ORIGIN OF THE ORGANIC SOUP



For inquiries contact Arthur Stern, Professor Emeritus, Biology Department, University of Massachusetts Amherst

Photosynthesis

Introduction

Photosynthesis evolved over three billion years ago, shortly after the appearance of the first living organisms. The food we eat and the oxygen we breathe are both formed by plants (including algae) through photosynthesis. The power to drive this reaction comes from sunlight absorbed by chlorophyll in the chloroplasts of plants. At the present time, no known chemical system can be made to serve as a substitute for this process. It has been calculated that each CO2 molecule in the atmosphere is incorporated into a plant structure every 200 years and that all the O2 in air is renewed by plants every 2000 years. All life depends directly or indirectly on the sun's energy, and only plants are capable of capturing and converting this energy into chemical energy in the form of sugar and other organic compounds. Thus, if plants should suddenly disappear from the earth, so would we.

Our geological heritage of coal, oil, and gas also originated directly or indirectly from photosynthesis, since these fossil fuels were all derived from the remains of living organisms. Our stake in photosynthesis is, therefore, great, since we are not only dependent upon it for the food we eat, but also for many of the goods and most of the energy we use.

The Site of Photosynthesis in Vascular Plants

Leaves are the major organs of photosynthesis in vascular plants. Chloroplasts are found mainly in the mesophyll cells, the green tissue in the interior of the leaf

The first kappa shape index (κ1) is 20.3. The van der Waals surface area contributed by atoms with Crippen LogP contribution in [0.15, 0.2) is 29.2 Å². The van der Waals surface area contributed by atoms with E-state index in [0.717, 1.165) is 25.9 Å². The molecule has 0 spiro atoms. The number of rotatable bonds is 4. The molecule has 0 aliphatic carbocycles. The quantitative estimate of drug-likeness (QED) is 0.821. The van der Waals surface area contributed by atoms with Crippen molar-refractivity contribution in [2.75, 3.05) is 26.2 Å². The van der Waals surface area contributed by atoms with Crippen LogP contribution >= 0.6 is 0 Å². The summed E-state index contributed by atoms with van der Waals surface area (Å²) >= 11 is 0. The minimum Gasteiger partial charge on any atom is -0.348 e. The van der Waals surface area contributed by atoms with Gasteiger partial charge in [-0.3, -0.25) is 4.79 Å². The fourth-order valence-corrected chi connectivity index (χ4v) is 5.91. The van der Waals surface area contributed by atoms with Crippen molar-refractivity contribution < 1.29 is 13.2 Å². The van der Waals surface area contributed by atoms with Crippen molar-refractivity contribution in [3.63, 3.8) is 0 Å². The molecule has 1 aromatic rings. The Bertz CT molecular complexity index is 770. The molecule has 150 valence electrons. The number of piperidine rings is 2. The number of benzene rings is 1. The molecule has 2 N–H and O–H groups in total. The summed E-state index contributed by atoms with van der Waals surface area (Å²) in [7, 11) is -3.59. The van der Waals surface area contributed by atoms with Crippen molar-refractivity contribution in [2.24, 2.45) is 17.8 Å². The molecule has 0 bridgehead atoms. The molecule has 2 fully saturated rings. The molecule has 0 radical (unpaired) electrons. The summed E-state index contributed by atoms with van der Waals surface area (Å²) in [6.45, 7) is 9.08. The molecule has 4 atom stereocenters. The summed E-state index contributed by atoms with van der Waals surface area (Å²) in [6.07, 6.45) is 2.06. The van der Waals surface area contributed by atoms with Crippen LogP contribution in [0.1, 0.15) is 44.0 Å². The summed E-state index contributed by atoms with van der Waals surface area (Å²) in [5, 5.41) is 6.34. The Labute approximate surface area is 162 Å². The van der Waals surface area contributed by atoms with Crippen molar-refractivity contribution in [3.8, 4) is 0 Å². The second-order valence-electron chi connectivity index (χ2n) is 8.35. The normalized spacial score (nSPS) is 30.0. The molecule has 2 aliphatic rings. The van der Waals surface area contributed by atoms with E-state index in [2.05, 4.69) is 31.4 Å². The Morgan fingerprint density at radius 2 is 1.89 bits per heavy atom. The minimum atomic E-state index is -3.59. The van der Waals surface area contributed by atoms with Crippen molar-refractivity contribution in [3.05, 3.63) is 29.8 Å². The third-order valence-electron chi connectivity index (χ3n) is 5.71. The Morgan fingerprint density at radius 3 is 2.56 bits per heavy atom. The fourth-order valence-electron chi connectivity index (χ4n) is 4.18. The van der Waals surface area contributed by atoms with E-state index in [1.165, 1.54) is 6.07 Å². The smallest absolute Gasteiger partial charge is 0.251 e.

Diagram of a Leaf Cross Section and Structure of the Chloroplast

Chloroplasts are ellipsoidal or disc-like in shape and are between 5 - 7 micrometers in diameter and 1 - 2 micrometers thick (1 micrometer = one millionth of a meter, 1 meter = 39 inches). There are about 36 chloroplasts in each mesophyll cell. The chloroplast is bounded by a double membrane that encloses the stroma, a dense aqueous solution that contains DNA, RNA, metabolites, and the enzymes associated with the conversion of CO2 into organic matter. Membranes of the thylakoid system separate the stroma from the thylakoids. Thylakoids are concentrated in stacks called grana. Thylakoids contain the pigments chlorophyll a and b, carotenoid, and the enzymes associated with the oxidation (splitting) of water (H2O) and the production of oxygen.

The Chemistry of Photosynthesis

Photosynthesis takes place in the chloroplasts of plant cells and consists of Light-Dependent and Light-Independent reactions. The Light-Dependent reaction occurs in the thylakoids and converts light energy into ATP and NADPH2. During this process water is split (oxidized) and oxygen is given off.

Overview of Photosynthesis.

Light-Independent reactions (the Calvin Cycle) incorporate CO2 into sugar, the basic food source for all organisms. Thylakoid membranes are the sites of the Light-Dependent reactions, whereas the Calvin cycle occurs in the stroma. These reactions can be summarized by the following equations:

A Design Flaw in Photosynthesis - Photorespiration